E.D.Mich.: PC to believe a person lives at a particular address can be wrong and still be sufficient
Probable cause to believe a person lives at a particular address can be wrong and still be sufficient. “Vaughn also challenges the sufficiency of the affidavit on the ground that it failed to establish probable cause that he lived at … Continue reading
Plaintiff, a citizen who is essentially a person on the street with no particular interest in the case, has no ability to intervene in the Mar-a-Lago search warrant case to argue lack of probable cause, something conceded by the parties. … Continue reading
A resident of a halfway house has no reasonable expectation of privacy in his cell phone while residing there. He agreed that his property was subject to search. United States v. Weste, 2023 U.S. Dist. LEXIS 132886 (W.D. Tex. July … Continue reading
“Contrary to defendant’s contention, the CI’s basis of knowledge was not undermined by the fact that the CI did not actually enter the apartment during the controlled buys …. A sufficient nexus to the apartment was established by the continuous … Continue reading
The remedy for a violation of the Posse Comitatus Act is civil, not exclusion. United States v. King, 2023 U.S. App. LEXIS 19052 (10th Cir. July 25, 2023) (denying COA). “On the whole, the factors outlined in Chavez provide mixed … Continue reading
Late disclosed information justified the late filing of the motion to suppress. But, it still loses on the merits. United States v. Love, 2023 U.S. Dist. LEXIS 126671 (E.D. Wis. July 24, 2023).* This stop was based on reasonable suspicion … Continue reading
“Even if we assume that Deputy Johnson had an investigatory motive, we still hold that the inventory search was reasonable. Indeed, after Deputy Johnson arrested Nielsen on an active felony-drug warrant, SCSD policy required Deputy Johnson to have Nielsen’s vehicle … Continue reading
The warrant was particular when it showed a picture of the premises with the address. The photograph showed the detached garage on the curtilage. That was covered by the warrant, too. When the government raised standing in response to defendant’s … Continue reading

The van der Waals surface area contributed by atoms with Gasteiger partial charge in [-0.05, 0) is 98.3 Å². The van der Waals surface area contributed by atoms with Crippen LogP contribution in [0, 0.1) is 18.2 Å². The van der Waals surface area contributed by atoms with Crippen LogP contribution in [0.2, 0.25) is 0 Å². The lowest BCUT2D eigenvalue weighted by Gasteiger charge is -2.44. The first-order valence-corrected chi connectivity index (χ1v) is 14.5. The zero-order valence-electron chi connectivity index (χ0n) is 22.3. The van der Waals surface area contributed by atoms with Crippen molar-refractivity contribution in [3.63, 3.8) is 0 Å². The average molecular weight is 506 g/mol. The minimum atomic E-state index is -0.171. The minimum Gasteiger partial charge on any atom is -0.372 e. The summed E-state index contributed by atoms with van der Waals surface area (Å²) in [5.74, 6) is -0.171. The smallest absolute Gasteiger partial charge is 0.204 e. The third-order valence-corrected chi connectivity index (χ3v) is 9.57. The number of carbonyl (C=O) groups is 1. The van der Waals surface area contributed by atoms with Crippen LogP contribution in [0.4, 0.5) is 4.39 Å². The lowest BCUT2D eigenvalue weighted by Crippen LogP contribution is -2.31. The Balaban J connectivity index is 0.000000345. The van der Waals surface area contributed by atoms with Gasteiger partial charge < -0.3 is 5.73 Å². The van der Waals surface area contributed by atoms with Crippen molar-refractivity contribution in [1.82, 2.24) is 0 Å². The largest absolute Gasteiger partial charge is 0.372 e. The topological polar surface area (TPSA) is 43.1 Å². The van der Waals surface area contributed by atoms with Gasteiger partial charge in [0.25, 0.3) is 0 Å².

The fact the CI related information that was publicly known doesn’t support the story. “Although the Court concludes that the Apple/iCloud warrant was not supported by probable cause, the good-faith exception to the exclusionary rule applies.” The case was a … Continue reading
NY Queens: Conflict of laws: Federal SW led to state court prosecution, and it is reviewed under state law
The warrant was issued by a U.S. Magistrate Judge, but it is reviewed under New York law which retained Aguilar/Spinelli, and it meets the test. People v. Mercado, 2023 NY Slip Op 23195, 2023 NYLJ LEXIS 1655, 2023 N.Y. Misc. … Continue reading
A search warrant for a cell phone includes the SD card in it. United States v. Glatz, 2023 U.S. Dist. LEXIS 114963 (E.D. Tenn. July 5, 2023). A jury question on probable cause to arrest remained, and that avoids qualified … Continue reading
The search warrant might appear general, but it was limited by the things to be searched for. The reference to “trace evidence including but not limited to blood, hair, fibers, fluids, and fingerprints” did not make it unparticular. Trace evidence … Continue reading
The multiple controlled buys were undated in the search warrant application, but the common sense reading was that they were in the five weeks before the warrant issued. That shows an ongoing drug operation, and it’s not stale. United States … Continue reading